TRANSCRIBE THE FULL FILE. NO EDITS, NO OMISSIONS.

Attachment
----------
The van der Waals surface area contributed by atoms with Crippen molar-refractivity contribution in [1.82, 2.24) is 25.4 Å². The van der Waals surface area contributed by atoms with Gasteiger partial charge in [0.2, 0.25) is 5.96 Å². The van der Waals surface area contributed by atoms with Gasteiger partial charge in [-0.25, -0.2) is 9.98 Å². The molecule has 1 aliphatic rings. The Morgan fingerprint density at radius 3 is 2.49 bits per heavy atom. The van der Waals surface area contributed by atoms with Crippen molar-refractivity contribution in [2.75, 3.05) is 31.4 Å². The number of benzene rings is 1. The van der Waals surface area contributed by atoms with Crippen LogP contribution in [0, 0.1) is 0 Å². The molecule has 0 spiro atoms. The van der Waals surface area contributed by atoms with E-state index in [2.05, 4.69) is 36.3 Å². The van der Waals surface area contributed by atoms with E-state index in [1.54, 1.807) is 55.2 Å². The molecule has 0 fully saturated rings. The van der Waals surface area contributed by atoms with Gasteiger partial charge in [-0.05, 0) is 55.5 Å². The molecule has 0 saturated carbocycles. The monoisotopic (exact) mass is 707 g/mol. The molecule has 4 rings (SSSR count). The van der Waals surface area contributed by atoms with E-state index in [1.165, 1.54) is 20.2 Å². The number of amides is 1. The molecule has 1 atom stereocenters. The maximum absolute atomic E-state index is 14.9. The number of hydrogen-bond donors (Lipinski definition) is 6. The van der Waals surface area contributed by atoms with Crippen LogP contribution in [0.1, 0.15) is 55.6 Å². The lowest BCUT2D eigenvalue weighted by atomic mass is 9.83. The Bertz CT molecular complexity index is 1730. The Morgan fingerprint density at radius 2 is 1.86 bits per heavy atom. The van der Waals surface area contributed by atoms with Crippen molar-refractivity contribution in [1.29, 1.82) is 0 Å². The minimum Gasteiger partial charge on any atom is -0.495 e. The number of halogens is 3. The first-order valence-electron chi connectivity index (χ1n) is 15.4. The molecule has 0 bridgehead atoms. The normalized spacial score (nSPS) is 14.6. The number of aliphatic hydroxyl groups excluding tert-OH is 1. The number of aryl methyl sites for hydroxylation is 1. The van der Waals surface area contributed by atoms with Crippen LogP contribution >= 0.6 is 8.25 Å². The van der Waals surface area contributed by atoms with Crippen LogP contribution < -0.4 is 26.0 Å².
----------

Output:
The van der Waals surface area contributed by atoms with Crippen molar-refractivity contribution in [1.82, 2.24) is 25.4 Å². The van der Waals surface area contributed by atoms with Gasteiger partial charge in [0.2, 0.25) is 5.96 Å². The van der Waals surface area contributed by atoms with Gasteiger partial charge in [-0.25, -0.2) is 9.98 Å². The molecule has 1 aliphatic rings. The Morgan fingerprint density at radius 3 is 2.49 bits per heavy atom. The van der Waals surface area contributed by atoms with Crippen molar-refractivity contribution in [2.75, 3.05) is 31.4 Å². The number of benzene rings is 1. The van der Waals surface area contributed by atoms with Crippen LogP contribution in [0, 0.1) is 0 Å². The molecule has 0 spiro atoms. The van der Waals surface area contributed by atoms with E-state index in [2.05, 4.69) is 36.3 Å². The van der Waals surface area contributed by atoms with E-state index in [1.54, 1.807) is 55.2 Å². The molecule has 0 fully saturated rings. The van der Waals surface area contributed by atoms with Gasteiger partial charge in [-0.05, 0) is 55.5 Å². The molecule has 0 saturated carbocycles. The monoisotopic (exact) mass is 707 g/mol. The molecule has 4 rings (SSSR count). The van der Waals surface area contributed by atoms with E-state index in [1.165, 1.54) is 20.2 Å². The number of amides is 1. The molecule has 1 atom stereocenters. The maximum absolute atomic E-state index is 14.9. The number of hydrogen-bond donors (Lipinski definition) is 6. The van der Waals surface area contributed by atoms with Crippen LogP contribution in [0.1, 0.15) is 55.6 Å². The lowest BCUT2D eigenvalue weighted by atomic mass is 9.83. The Bertz CT molecular complexity index is 1730. The Morgan fingerprint density at radius 2 is 1.86 bits per heavy atom. The van der Waals surface area contributed by atoms with Crippen molar-refractivity contribution in [1.29, 1.82) is 0 Å². The minimum Gasteiger partial charge on any atom is -0.495 e. The number of halogens is 3. The first-order valence-electron chi connectivity index (χ1n) is 15.4. The molecule has 0 bridgehead atoms. The normalized spacial score (nSPS) is 14.6. The number of aliphatic hydroxyl groups excluding tert-OH is 1. The number of aryl methyl sites for hydroxylation is 1. The van der Waals surface area contributed by atoms with Crippen LogP contribution >= 0.6 is 8.25 Å². The van der Waals surface area contributed by atoms with Crippen LogP contribution < -0.4 is 26.0 Å².